Apple has been teasing its interest in the growing autonomous electric vehicle segment since 2015. It really should too, because other American tech giants have already entered the party and that clearly is where next big billions are at. But who’s gonna make an Apple Car?
Hyundai-Kia say they’re not in discussions with Apple
Hyundai-Kia has been making into the headlines for the past few days when rumours of Apple trying to negotiate with the Korean top players to develop the much anticipated Apple Car. However, Bloomberg, today reported that the Hyundai-Kia has declined all such rumours.
Hyundai had earlier confirmed the fact that Apple was indeed in talks with multiple car brands for the Apple Car project including Hyundai itself. However, the carmaker swiftly changed its statements a few hours later stating “received requests for potential cooperation from various companies regarding development of autonomous EVs.” The halt in progress can be blamed on Hyundai’s statement, which affects Apple’s priorities of secrecy for its projects, in this case, the Apple Car.
Why Hyundai-Kia was a viable option for making the Apple Car?
Apple has been trying to get the Apple Car off its shelves and on the road for a long time now. The automotive industry is a highly precision-driven sector demands huge investments and more importantly experience to successfully get a product up and running. And this is exactly where Apple is seeking assistance. For a brand like Apple to hold up its aspirational value, it is of utmost importance that it gets everything just right before it certifies it ‘OK’. Hyundai-Kia is at the forefront of the list considering the Korean firm’s prowess in the industry to provide quality reliable products at lucrative value-for-money price points. Hyundai-Kia’s interest in alternative powertrains beyond simple internal combustion engine based powertrains and its involvement in developing and producing EVs strengthens its case. Hyundai-Kia currently produces pure EVs, plug-in hybrids, hybrids and hydrogen fuel cell vehicles.
Hyundai has alternatively been working on the E-GMP platform. This new E-GMP platform would be a pure EV platform from the ground up unlike the other pure EVs in Hyundai’s current line up which are mere conversions of traditional gasoline/oil burner cars.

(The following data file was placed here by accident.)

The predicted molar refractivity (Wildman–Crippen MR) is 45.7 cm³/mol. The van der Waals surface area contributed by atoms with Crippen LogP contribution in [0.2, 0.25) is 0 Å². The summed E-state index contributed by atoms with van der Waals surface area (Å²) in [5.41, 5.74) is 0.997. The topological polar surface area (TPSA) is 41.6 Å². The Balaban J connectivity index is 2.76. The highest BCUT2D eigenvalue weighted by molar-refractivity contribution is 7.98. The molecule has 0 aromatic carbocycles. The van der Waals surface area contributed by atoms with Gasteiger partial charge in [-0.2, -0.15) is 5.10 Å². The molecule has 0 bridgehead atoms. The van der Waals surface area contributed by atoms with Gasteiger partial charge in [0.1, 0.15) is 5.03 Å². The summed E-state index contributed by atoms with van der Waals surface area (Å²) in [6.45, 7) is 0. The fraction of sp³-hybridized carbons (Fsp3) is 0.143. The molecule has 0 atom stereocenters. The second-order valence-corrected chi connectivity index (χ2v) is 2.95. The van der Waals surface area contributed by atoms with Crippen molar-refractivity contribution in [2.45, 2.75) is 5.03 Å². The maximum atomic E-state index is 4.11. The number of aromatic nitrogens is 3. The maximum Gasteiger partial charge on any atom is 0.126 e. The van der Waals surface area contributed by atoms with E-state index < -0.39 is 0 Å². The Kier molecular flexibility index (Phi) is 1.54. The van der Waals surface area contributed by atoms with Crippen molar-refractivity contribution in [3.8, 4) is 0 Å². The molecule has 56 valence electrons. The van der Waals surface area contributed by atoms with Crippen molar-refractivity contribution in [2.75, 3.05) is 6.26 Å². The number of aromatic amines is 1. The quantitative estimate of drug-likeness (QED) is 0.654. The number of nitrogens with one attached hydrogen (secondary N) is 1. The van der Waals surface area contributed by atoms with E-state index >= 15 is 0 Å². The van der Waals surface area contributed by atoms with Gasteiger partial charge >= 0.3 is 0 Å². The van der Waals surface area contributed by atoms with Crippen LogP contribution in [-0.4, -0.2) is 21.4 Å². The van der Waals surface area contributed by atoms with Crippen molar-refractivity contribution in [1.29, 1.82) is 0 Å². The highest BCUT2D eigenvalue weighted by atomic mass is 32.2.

Hyundai unveiled the E-GMP platform on 2nd December 2020, which is Hyundai Motor Group’s first dedicated BEV platform. The platform is flexible in terms of components and technology that it can handle depending upon demands for different EV models in different segments. The E-GMP platform is capable of handling a dual motor set up with high-performance models clocking a 0-100kmph time of <3.5seconds and cracking a top speed of 260kmph. Hyundai claims to provide 500km of range on a full charge (WLTP) and fast charging of up to 80% in 18 minutes. Hyundai also claims to have the world’s first multi-charging (400V/800V) and bi-directional power conversion function called Integrated Power Electric. The platform is also rear-wheel-drive biased with possibilities of accommodating all-wheel drive making it highly capable.
Ming- Chi Kuo had earlier speculated Hyundai’s new platform to be the base for the proposed Apple Car. His predictions on the Apple Car were heavily based on the likeliness of the Apple Car being made off of the E-GMP platform that Hyundai would provide. He had also predicted a launch in 2025.
What could you expect from the Apple Car?
Expectations are undoubtedly huge for the Apple Car. But anticipations going beyond reality surely never make it out in the end. Let’s talk about what to expect from the Apple Car when it hits the road (if ever!):
- Design: The Apple Car designs making rounds on the internet depicting an Apple Magic Mouse with Mac Pro Wheels Kit photoshopped into it are for sure not the actual design. What we can expect is a fairly minimalistic approach while being futuristic in an understated manner, especially on the design front keeping it in line with Apple’s design ideology. Expect some neat tricks to make it that much more desirable than a comparable Tesla.
- Powertrain: Apple is likely to greatly depend on an automotive partner for the powertrain and mechanicals. What will do the job in the Apple Car might as well be part of the parent company’s own portfolio of vehicles. However, Apple might integrate some new technologies specific to the Apple Car to differentiate it from the parent company’s counterparts.
- Technology: With Tesla’s already bridging the gaps between automobiles and electronics, blurring the line between the two, cars have now moved on to be heavy on tech lately. Apple will surely use its superiority and experience in this field to pitch new technologies making it truly a one of kind experience. Autopilot features shall also rank high on Apple engineer’s priority list and very much essential if Apple wants to rival the likes of Tesla, which is already producing cars that are more tech products than a traditional automobile.
While renders show lounge like interiors with non-existent drivers cockpits the Apple Car might be not be devoid of steering wheels and mechanical controls at least regulations are not made clearer. Memes also suggest selling important mechanical components of a car separately, more so after Apple decided to drop the charger from iPhone 12’s box, but we doubt that would be the case. Or at least we hope it is not!
The Apple Car however is far from reality at the moment. It will still take a few years to elaborately go through the the R & D and achieve Apple’s desired level of finesse and ultimately get the car into production. We are looking at a release date of 2025 at the earliest.